Variable Air Volume
Variable Air Volume (VAV) systems are so varied and some are so complex that one set of balancing specifications cannot be written to cover all situations. We consider all situations and have experienced most of them at some point over our 20 year history.
There are three types of VAV boxes: traditional, fan-powered and VAV with reheat. The traditional VAV box consists of VAV box with an integral damper and is controlled by thermostat. This is the most basic type of VAV box. The fan-powered VAV is built the same as the traditional, but it also contains a fan which is triggered when the area reaches optimal temperature or the damper is 50% closed. It provides additional air circulation when there is less demand for conditioned air. A VAV with reheat also is built the same as the traditional VAV, but it contains an electric coil designed to reheat the air when the damper reaches a predetermined position. This feature allows heating in the specific zone instead of having to heat the whole building. A Variable Air Volume (VAV) box, is a part of an air conditioning system. It is located inside the duct work. It is designed to control the air flow to a specific area, called a zone. The VAV regulates the volume of the air to the zone by opening or closing the damper, thus controlling the amount of conditioned air directed to the zone. Each zone in a building has a thermostat which controls the VAV, telling it when to open or shut the damper based upon the needs of the zone.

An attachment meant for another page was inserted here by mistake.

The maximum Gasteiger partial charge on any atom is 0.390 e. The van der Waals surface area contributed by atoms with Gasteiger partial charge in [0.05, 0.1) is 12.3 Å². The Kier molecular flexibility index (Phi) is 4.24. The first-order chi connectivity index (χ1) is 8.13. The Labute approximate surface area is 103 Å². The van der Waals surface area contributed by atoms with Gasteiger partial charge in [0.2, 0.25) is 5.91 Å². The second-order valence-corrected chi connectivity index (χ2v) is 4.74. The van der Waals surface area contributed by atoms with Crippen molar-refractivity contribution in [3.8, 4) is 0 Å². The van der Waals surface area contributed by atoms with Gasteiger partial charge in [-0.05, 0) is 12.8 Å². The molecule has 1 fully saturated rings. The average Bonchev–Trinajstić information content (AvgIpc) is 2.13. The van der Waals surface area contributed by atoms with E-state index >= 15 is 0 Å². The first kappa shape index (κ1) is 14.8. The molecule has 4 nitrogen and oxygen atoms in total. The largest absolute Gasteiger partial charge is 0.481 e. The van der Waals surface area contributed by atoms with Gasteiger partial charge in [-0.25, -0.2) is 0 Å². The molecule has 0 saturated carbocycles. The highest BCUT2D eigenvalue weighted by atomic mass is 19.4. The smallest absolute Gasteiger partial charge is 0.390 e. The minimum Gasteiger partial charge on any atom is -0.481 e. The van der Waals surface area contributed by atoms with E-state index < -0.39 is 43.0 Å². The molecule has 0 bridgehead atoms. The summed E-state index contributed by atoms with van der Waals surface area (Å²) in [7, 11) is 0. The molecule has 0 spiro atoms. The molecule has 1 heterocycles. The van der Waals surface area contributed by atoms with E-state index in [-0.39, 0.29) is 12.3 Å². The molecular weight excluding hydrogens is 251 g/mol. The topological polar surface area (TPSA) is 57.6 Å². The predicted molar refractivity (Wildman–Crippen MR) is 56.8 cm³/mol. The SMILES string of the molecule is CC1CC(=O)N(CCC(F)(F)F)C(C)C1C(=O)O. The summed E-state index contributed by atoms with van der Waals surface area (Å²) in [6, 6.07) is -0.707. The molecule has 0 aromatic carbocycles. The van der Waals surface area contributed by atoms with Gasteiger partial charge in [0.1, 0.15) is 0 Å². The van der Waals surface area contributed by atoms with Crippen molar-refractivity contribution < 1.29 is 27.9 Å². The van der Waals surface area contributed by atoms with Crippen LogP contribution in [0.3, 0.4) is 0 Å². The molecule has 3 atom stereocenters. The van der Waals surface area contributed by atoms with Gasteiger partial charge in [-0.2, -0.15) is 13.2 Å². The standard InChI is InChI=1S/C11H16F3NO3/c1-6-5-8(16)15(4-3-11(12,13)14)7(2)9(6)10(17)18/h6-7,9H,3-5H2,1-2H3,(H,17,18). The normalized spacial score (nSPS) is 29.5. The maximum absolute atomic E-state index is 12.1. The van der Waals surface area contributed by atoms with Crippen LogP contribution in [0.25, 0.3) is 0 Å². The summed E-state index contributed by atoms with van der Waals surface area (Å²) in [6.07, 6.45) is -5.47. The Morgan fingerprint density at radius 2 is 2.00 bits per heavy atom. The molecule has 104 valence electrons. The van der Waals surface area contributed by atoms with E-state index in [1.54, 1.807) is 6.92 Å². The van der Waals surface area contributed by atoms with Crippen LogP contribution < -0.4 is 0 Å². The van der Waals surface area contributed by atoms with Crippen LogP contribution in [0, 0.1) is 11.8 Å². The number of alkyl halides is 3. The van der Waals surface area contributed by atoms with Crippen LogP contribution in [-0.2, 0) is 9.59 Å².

Variable Air Volume (VAV) systems enable retailers to improve the indoor air quality and customer comfort of their environment, while potentially lowering energy costs. To accomplish this, each Single-Duct VAV Controller communicates with the VAV RTU Controller, enabling the HVAC unit to produce the right temperature and volume of air required at any given time. Since the HVAC unit is rarely operating at full speed, as it would always be doing in a traditional constant volume system, energy is saved. Each Single-Duct VAV Controller can regulate the amount of air, as well as reheat air if required, ensuring each zone is at a comfortable temperature.
In VAV systems, the supply-air quantity varies with load, but the minimum required outside-air quantity does not change. Exhausts, such as toilet exhausts, might be constant regardless of load. Design occupancy and the resulting outside-air quantity required for ventilation also might be constant. If the minimum required outside-air quantity remains constant, but the supply-air quantity decreases, the minimum required outside-air quantity increases as a percentage of the supply-air quantity. When a system operates with minimum outside air (and an economizer is not active), a fixed minimum-outside-air damper position will result in smaller amounts of outside air as the VAV supply-air quantity decreases. While there are many different HVAC system designs and operational approaches to achieving proper system functionality, and every building is unique in its design and operation, HVAC systems generally share a few basic design elements: (1) Outside air intake, (2) Air handling unit a system of fans, heating and cooling coils, air-flow control dampers, air filters, etc., (3) Air distribution system, and (4) an Air exhaust system.